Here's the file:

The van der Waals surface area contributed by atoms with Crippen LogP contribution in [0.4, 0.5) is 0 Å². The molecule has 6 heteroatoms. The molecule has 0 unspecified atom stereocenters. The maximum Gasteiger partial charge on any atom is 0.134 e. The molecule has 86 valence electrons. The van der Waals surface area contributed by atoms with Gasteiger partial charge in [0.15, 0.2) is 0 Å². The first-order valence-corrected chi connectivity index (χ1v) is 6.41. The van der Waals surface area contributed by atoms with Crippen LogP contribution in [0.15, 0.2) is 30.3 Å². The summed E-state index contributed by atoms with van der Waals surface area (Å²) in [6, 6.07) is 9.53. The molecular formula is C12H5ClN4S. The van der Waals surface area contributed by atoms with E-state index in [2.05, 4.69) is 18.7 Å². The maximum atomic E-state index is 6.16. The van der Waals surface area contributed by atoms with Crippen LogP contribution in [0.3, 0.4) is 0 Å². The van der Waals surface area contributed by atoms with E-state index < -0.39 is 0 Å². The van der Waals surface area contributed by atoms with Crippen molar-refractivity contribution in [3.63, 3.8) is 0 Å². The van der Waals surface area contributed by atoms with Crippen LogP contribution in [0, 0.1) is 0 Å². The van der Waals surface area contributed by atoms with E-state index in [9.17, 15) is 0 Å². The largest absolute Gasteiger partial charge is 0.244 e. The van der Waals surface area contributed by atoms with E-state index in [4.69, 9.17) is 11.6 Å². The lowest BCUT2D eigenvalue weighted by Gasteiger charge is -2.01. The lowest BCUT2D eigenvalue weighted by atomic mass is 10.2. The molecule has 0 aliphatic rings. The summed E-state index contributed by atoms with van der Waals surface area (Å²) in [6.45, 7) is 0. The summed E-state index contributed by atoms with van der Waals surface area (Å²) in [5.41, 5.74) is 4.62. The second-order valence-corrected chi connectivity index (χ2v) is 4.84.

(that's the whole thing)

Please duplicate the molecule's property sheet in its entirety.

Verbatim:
The van der Waals surface area contributed by atoms with Crippen LogP contribution in [0.4, 0.5) is 0 Å². The molecule has 6 heteroatoms. The molecule has 0 unspecified atom stereocenters. The maximum Gasteiger partial charge on any atom is 0.134 e. The molecule has 86 valence electrons. The van der Waals surface area contributed by atoms with Gasteiger partial charge in [0.15, 0.2) is 0 Å². The first-order valence-corrected chi connectivity index (χ1v) is 6.41. The van der Waals surface area contributed by atoms with Crippen LogP contribution in [0.15, 0.2) is 30.3 Å². The summed E-state index contributed by atoms with van der Waals surface area (Å²) in [6, 6.07) is 9.53. The molecular formula is C12H5ClN4S. The van der Waals surface area contributed by atoms with E-state index in [2.05, 4.69) is 18.7 Å². The maximum atomic E-state index is 6.16. The van der Waals surface area contributed by atoms with Crippen LogP contribution in [0.3, 0.4) is 0 Å². The van der Waals surface area contributed by atoms with E-state index < -0.39 is 0 Å². The van der Waals surface area contributed by atoms with Crippen molar-refractivity contribution in [3.63, 3.8) is 0 Å². The van der Waals surface area contributed by atoms with Crippen LogP contribution in [0, 0.1) is 0 Å². The van der Waals surface area contributed by atoms with E-state index in [9.17, 15) is 0 Å². The largest absolute Gasteiger partial charge is 0.244 e. The van der Waals surface area contributed by atoms with E-state index in [4.69, 9.17) is 11.6 Å². The lowest BCUT2D eigenvalue weighted by Gasteiger charge is -2.01. The lowest BCUT2D eigenvalue weighted by atomic mass is 10.2. The molecule has 0 aliphatic rings. The summed E-state index contributed by atoms with van der Waals surface area (Å²) in [6.45, 7) is 0. The summed E-state index contributed by atoms with van der Waals surface area (Å²) in [5.41, 5.74) is 4.62. The second-order valence-corrected chi connectivity index (χ2v) is 4.84.